But it’s also brought out the same shimmering reaction in how they’re determined to keep sharing this with the community.
This isn’t ordinary.
Yost would know. He was with Atlanta for 11 seasons during the heyday of the Braves, during which they missed the postseason just once.
“They never shared the thrill of an accomplishment with fans more than this team has,” he said.
He’s never seen anything like it, he added, and there’s a reason for that.
There is a rare convergence of forces here.
It’s about a blend of appreciation for what the city has endured, what has become an exuberant and close clubhouse, the influence of charismatic veterans like James Shields and Raul Ibañez, a core of outgoing players who came up together and wide-eyed rookie innocents like Finnegan and Terrance Gore.
It’s about the size of Kansas City and the mind-set here, too.
At dinner the other night at the Blue Moose (no relationship to Moustakas) in Overland Park, Butler was walking with his daughter when the entire bar area clapped for them.
He didn’t flinch. He loved it.
“Everyone wants to come say hello to you, and they do, but they’re very respectful,” he said. “There’s no way to explain it other than that you couldn’t do that in other cities.”
Imagine that: pro athletes wanting fans to approach them.
“It makes everything that much more worth it,” Moustakas said.
Moustakas could be forgiven if he felt otherwise after absorbing plenty of criticism, too, but if you think about that it’s another part of this deep connection: Who can’t relate to struggle?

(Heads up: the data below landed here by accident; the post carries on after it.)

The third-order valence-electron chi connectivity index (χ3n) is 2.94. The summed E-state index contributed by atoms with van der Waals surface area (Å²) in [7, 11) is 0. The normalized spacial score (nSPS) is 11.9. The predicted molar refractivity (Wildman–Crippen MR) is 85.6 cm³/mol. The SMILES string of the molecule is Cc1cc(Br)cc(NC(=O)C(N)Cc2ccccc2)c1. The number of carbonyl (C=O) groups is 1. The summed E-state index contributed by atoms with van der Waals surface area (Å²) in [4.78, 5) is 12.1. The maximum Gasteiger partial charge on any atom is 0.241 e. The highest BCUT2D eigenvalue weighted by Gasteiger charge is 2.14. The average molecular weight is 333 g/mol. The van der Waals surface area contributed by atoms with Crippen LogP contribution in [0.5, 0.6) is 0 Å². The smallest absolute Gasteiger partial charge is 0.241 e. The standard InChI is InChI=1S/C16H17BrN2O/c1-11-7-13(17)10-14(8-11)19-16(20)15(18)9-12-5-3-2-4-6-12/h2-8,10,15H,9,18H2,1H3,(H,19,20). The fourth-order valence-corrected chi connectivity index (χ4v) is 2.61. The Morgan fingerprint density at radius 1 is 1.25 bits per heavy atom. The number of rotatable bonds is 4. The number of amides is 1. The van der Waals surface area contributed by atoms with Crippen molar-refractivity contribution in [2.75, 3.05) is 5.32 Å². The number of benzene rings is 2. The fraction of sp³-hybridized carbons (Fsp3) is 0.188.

And nearly everyone on this team has had his share to overcome.
So Moustakas feels the city “has embraced us since the first day we got here. It’s kind of like they’re playing with us, too.
“They’re on the field with us every game. They’re out there, and we feel just as much a bond with them as they do with us.”
Never more literally than when Moustakas launched himself into the dugout suite in game three of the ALCS for what became a spectacular catch.
He was both given breathing room to make the catch … and then he himself was caught, maybe even saved, by the fans.
“They just pinned me up against that wall and didn’t let me hit the ground, because I was going facedown to the concrete,” he said. “And they stopped me, and I remember seeing a little kid there had one of my legs, and all of a sudden I’m getting lifted out of the dugout suite.”
The little kid, 11-year-old Max Roberts of Olathe, is a special point here.
Because these Royals, these Kansas City Royals, take us all back to that age and sense of wonder.
Not just because of their exhilarating play, but because you can know them for yourself, too.
“We’re a bunch of kids playing a grown man’s sport,” reliever Scott Downs said.
Downs, 38, a midseason acquisition, produced one of those indelible moments of connection when he played catch with a kid in the stands at Camden Yards.
So what if it was in Baltimore?
“That might be something he takes with him forever,” Downs said. “You don’t know. You don’t know where their lives are going to go.
“But once you think you’re better than that, (this) becomes a job, and it’s not fun.”
Pausing, he added, “This is once-in-a-lifetime thing. If you don’t embrace it, it’s going to pass you by real fast.”
Instead, the Royals are creating more memories than anyone could ask for, on and off the field and among us all.